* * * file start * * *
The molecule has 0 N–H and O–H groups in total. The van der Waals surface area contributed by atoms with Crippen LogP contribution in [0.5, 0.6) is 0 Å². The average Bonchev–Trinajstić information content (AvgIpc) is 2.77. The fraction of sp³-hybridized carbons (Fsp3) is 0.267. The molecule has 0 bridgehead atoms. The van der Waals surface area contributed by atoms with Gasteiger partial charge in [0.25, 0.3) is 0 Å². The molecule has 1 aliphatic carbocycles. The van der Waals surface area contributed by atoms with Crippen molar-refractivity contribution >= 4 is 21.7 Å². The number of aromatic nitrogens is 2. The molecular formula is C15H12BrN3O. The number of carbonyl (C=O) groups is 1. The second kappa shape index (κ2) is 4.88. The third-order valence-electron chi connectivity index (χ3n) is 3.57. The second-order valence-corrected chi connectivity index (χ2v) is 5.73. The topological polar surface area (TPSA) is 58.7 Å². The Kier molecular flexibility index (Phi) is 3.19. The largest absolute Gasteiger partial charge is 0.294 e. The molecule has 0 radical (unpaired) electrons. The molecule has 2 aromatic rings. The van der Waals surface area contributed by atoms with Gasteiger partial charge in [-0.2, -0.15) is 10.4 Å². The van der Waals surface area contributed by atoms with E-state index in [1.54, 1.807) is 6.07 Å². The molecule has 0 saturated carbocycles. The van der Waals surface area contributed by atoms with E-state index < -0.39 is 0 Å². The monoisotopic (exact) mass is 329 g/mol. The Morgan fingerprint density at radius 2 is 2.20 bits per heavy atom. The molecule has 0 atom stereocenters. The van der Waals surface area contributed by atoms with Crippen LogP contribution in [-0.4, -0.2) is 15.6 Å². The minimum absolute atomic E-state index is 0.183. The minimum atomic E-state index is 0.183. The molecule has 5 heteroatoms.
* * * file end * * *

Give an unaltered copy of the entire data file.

The molecule has 0 N–H and O–H groups in total. The van der Waals surface area contributed by atoms with Crippen LogP contribution in [0.5, 0.6) is 0 Å². The average Bonchev–Trinajstić information content (AvgIpc) is 2.77. The fraction of sp³-hybridized carbons (Fsp3) is 0.267. The molecule has 0 bridgehead atoms. The van der Waals surface area contributed by atoms with Gasteiger partial charge in [0.25, 0.3) is 0 Å². The molecule has 1 aliphatic carbocycles. The van der Waals surface area contributed by atoms with Crippen molar-refractivity contribution >= 4 is 21.7 Å². The number of aromatic nitrogens is 2. The molecular formula is C15H12BrN3O. The number of carbonyl (C=O) groups is 1. The second kappa shape index (κ2) is 4.88. The third-order valence-electron chi connectivity index (χ3n) is 3.57. The second-order valence-corrected chi connectivity index (χ2v) is 5.73. The topological polar surface area (TPSA) is 58.7 Å². The Kier molecular flexibility index (Phi) is 3.19. The largest absolute Gasteiger partial charge is 0.294 e. The molecule has 0 radical (unpaired) electrons. The molecule has 2 aromatic rings. The van der Waals surface area contributed by atoms with Gasteiger partial charge in [-0.2, -0.15) is 10.4 Å². The van der Waals surface area contributed by atoms with E-state index in [1.54, 1.807) is 6.07 Å². The molecule has 0 saturated carbocycles. The van der Waals surface area contributed by atoms with E-state index < -0.39 is 0 Å². The monoisotopic (exact) mass is 329 g/mol. The Morgan fingerprint density at radius 2 is 2.20 bits per heavy atom. The molecule has 0 atom stereocenters. The van der Waals surface area contributed by atoms with Crippen LogP contribution in [-0.4, -0.2) is 15.6 Å². The minimum absolute atomic E-state index is 0.183. The minimum atomic E-state index is 0.183. The molecule has 5 heteroatoms.